Clerks filmmaker Kevin Smith has a long history of tussling with the Motion Picture Association of America over his films’ ratings, and apparently that isn’t going to change with his upcoming, teen-friendly horror movie Yoga Hosers.
Smith recently took his grievances to Instagram following the news of Yoga Hosers receiving a restricted, adults-only R rating from the MPAA. The reason behind the rating? A crude sketch on the cover of a book that’s shown for a brief moment in the film.
And yes, it really does seem to be that ridiculous.
According to Smith, the MPAA handed down the restricted rating due to a scene in which Johnny Depp’s character holds up the cover of a book on which someone has drawn a pair of testicles. In response to the news, Smith posted a photo of the offending scene (and sketch), and offered up a long description of what led up to the MPAA’s ruling, as well as what he plans to do next.
The #MPAA gave my kids movie @YogaHosers an R rating for a cartoony drawing of testicles on a book cover. So now, for the 4th time in my 22 year career, we will hold an appeals screening with the Motion Picture Association of America's ratings board and try to get the R overturned for a less severe (and far more appropriate) PG-13. I also ran afoul of the MPAA the first time I made a movie set in a convenience store, when they initially slapped Clerks with an NC-17 rating for language. Back then, Harvey Weinstein hired mega-lawyer Alan Dershowitz and turned our rating appeal into a Free Speech case. But on the day of the actual appeals screening, it was just me and the Miramax lawyer getting up in front of the appeals folks to argue for a less restrictive rating without having to change or trim any shots. We won that day and Clerks received the R rating without a single cut. The next two occasions I fought an MPAA rating was on Jersey Girl (won a PG-13 instead of the R they gave us) and Zack and Miri Make a Porno (which went from an NC-17 to an R, without cuts). I don't mind doing this dance with the MPAA a fourth time (hey – at least they even OFFER an appeals screening) but this #YogaHosers R rating is riDONKulous. The core audience for the flick is tween girls (it's Clueless meets Gremlins!), so I refrained from salty language to make a totally kid-friendly movie. And while it's a "horror" movie, there's no blood on display: when our Bratzi bad guys get killed, concentrated sauerkraut explodes everywhere – not guts or entrails. Honestly, this movie is TAME (or "lame" according to some reviews). Even so, next week I'll screen the flick for the MPAA appeals audience and, lawyer-like, plead my case for why the film is really PG-13 – all so that I can keep the graffiti drawing of nuts on a fictional library book in my goofy girl-power monster movie. Weird life. Mind you, this is NOT a First Amendment issue at all; instead, it's the very definition of a First World Problem. But before I can tour the movie in June & July and release it in theaters this August, I'm gonna have to win #TheBattleForTheBalls! #KevinSmith #harleyquinnsmith #lilyrosedepp #johnnydepp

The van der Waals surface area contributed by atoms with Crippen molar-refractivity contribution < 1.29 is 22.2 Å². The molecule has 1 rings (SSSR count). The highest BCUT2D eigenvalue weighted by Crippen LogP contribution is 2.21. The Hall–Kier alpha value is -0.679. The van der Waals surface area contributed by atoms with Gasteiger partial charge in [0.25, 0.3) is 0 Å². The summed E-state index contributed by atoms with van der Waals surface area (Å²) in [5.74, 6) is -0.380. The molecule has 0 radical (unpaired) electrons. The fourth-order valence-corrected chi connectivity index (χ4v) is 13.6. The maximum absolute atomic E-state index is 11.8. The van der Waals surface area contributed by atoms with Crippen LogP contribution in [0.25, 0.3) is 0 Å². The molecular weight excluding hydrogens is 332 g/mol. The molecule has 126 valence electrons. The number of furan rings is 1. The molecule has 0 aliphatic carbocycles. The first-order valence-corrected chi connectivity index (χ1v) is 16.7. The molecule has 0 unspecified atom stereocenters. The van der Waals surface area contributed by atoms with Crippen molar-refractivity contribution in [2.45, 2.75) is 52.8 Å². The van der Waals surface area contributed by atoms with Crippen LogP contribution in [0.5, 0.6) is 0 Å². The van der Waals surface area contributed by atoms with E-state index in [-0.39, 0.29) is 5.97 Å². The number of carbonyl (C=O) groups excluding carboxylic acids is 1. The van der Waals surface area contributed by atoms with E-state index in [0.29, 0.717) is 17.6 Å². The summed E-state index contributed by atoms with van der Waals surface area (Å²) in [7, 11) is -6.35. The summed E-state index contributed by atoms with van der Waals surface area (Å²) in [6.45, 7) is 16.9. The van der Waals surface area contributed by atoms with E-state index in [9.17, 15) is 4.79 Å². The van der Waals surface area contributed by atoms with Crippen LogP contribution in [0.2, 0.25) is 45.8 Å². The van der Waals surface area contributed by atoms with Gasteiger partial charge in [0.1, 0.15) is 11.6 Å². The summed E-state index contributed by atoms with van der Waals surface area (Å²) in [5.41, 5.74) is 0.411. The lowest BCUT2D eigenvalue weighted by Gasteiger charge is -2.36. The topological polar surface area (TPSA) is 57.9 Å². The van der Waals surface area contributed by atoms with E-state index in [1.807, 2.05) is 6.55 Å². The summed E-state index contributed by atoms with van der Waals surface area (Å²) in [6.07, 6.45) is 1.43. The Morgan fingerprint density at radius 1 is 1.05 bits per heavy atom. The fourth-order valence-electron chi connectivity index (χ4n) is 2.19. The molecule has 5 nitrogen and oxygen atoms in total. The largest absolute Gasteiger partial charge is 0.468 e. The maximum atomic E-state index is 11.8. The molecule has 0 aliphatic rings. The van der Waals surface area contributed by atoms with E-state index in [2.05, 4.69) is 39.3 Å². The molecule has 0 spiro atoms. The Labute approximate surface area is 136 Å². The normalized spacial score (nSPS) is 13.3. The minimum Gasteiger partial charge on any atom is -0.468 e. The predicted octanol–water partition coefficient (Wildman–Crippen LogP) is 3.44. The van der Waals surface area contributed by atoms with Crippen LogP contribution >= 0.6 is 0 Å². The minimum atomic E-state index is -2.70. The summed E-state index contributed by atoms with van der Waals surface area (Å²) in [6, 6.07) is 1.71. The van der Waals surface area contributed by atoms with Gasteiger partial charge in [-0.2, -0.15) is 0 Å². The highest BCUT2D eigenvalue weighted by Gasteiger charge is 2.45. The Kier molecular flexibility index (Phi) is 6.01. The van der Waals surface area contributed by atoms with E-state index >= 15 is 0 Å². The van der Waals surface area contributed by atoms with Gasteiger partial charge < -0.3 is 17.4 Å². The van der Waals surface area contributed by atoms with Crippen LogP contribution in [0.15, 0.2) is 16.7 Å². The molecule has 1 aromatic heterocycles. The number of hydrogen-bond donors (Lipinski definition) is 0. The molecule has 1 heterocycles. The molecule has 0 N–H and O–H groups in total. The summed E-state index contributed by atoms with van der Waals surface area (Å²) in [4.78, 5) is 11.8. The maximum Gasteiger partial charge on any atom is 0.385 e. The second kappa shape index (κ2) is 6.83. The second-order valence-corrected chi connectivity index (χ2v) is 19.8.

A photo posted by Kevin Smith (@thatkevinsmith) on
“The #MPAA gave my kids movie @YogaHosers an R rating for a cartoony drawing of testicles on a book cover,” wrote Smith in the caption for the photo. “So now, for the 4th time in my 22 year career, we will hold an appeals screening with the Motion Picture Association of America’s ratings board and try to get the R overturned for a less severe (and far more appropriate) PG-13.”
According to Smith, Yoga Hosers was made with a teenage audience in mind, making the R rating that much more problematic. Although the film received mixed reviews when it debuted at the Sundance Film Festival earlier this year, Smith insists that he’s aiming for a “tween girls” audience for the film, which co-stars his daughter Harley Quinn Smith and Depp’s daughter, Lily-Rose Melody Depp.
The film, which follows a pair of Canadian teenagers who get caught up in a quest to thwart an ancient evil rising from under the ground, is still waiting to receive its official theatrical release date, which is likely pending the final rating handed down by the MPAA.